By Morf Morford
Tacoma Daily Index
If you go to other cities, or even look at the promotional videos or slick brochures you might find in hotel lobbies or at conferences, you will probably be struck by how alike cities either are or are portrayed to be; every city has its artisan coffee shops and breweries, its ever-present Edison lights, farmers markets and river walks.
The sheer sameness – and the apparent eagerness to conform to some sort of leisure hipster urban template – makes me completely crazy.
If I go to another city, at least by choice, I am looking for what is distinct about that city. What is it that sets that city apart from its neighbors? What does this, or any, city offer that no other city can?
I generally like California, but what makes me numb and disoriented (I tend to feel continually lost most of the time when I am there) is the constant blur of bland municipalities with their look-alike strip malls, big-box stores and ever-present sprawling housing developments – in other words, their absolute lack of any defining characteristics.
This is true on a large scale as well as small scale.
My daughter had a friend who had grown up in the southern California neighborhood featured in the opening scenes of the movie “ET”.
These were identical homes on endless cul-de-sacs across the horizon. These houses were essentially the same design – just variations on a theme.
As a kid, he would visit his friend’s homes and everything was in the same place; the kid’s rooms, the kitchen, the bathrooms.
When he came up to Tacoma to visit, my daughter did what any friend would do – she took him to the homes of her friends in Tacoma.
The young man was completely disoriented – no one’s bathrooms, kitchens or anything were in the same places.
Some places were cramped, some had views (of mountains, waterways or woods) some were old, some were new, some were remodeled older spaces, some were open lofts with no clearly defined rooms at all.
Some were vintage 1940s (or earlier) Craftsman, some were Victorian, some were “mid-century modern” and some were urban apartments – some, like those around Wright Park, built around 1910, others literally a century newer.
One set of friends had a deliberate philosophy of living in places not designed to be residential – warehouses, industrial sites, abandoned churches, pre-war storage units – anything except a standard housing unit.
I had never thought of it before, but even our mix of housing (era, design and size in particular) is as variegated and unpredictable as our landscape and weather.
Other cities – especially those in the mid-West might mock our ability to drive in the snow – but driving in dry snow on a flat area is completely different from driving in our usual wet snow in hilly – if not steep – terrain. (1*)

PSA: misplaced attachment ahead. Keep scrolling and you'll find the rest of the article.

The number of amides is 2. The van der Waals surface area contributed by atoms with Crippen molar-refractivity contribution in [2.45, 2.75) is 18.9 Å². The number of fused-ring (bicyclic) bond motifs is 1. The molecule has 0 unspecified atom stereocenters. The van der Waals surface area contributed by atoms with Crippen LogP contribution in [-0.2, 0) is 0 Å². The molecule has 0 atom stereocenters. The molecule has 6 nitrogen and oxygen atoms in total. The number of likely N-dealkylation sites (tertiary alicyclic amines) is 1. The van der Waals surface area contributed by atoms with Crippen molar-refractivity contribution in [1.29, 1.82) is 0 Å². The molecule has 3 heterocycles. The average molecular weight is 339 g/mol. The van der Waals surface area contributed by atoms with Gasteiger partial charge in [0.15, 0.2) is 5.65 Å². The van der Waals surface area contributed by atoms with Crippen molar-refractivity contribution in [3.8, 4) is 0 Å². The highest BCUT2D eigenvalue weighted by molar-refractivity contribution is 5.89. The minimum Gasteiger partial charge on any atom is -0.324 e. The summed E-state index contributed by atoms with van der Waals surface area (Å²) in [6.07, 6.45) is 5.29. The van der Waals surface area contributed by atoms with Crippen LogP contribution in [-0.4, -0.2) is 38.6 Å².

Tacoma with its views (in almost every direction), its hills and (especially on the East Side or North End, its gulches, dead-ends, steep hills and meandering streets seems deliberately designed to defy – or at least frustrate – visitors and urban planners.
I had a student a few years ago who wrote a compare contrast essay where he explored the similarities and differences between the East Side and the North End – both were on hills (facing different directions) – and both featured views of the mountain and “the ocean.”
Many cities have great views – but how many have them in essentially every direction?
It is not unusual to be able to catch the sun rising over Mount Rainier and see it set over the Olympics – in the same day.
And where else could you see a moon-rise or even a lunar eclipse over our mountain?
And how many cities have a port strategically placed, ideal for export to, or import from Asia? Access to Alaska, California and South America?
Framed by the Cascades to the east, the Olympics to the west and Puget Sound views popping up in all kinds of places from Swan Creek Park to 6th Avenue, Tacoma has a setting literally like no other place.
But setting does not make a city. What people have done, for good or for ill, is what makes a city.
Some have a vision for the future, others have a vision for the city, but either way, decisions accumulate and a city is built from the choices, compromises and promises (kept or broken) by more hands than could ever be counted or recognized.
We, like every city, have our “founding fathers” even though we all know that it takes many hands – and voices – and visions – most of them unrecognized – to literally – and figuratively – build a city.
Tacoma has a reputation for being “gritty.” Like many Tacoma residents, I have mixed feelings about that term. “Gritty” implies dirt, sawdust and almost any kind of industrial residue – especially that crumbly debris that comes from human labor and sweat (and inherent danger) from the timber, stone and smelting that made this city.
Yes, Tacoma literally emerged from the toil, timber and sweat of those early years, but is that who we were once, or is it who we will always be?
But more directly, in the 21st Century marketplace, where every city seems determined to sell itself to the lowest bidder, what is it that sets Tacoma and Pierce County apart from those generic urban scenes?
Yes, we have our brand-name as well as independent coffee shops, breweries and artisan bakeries, but they don’t make us who we are.
Tacoma is a place, unlike established major or historic cities, where almost anyone can feel convinced that they too can leave their imprint on a city still taking shape.
How many other cities could say that?
(1*) You can always find these mid-West,”expert” drivers. They are the ones on the side of the road or stuck in a snow bank. We might not know how to drive in the snow, but they have difficulty on our hills – even in good weather.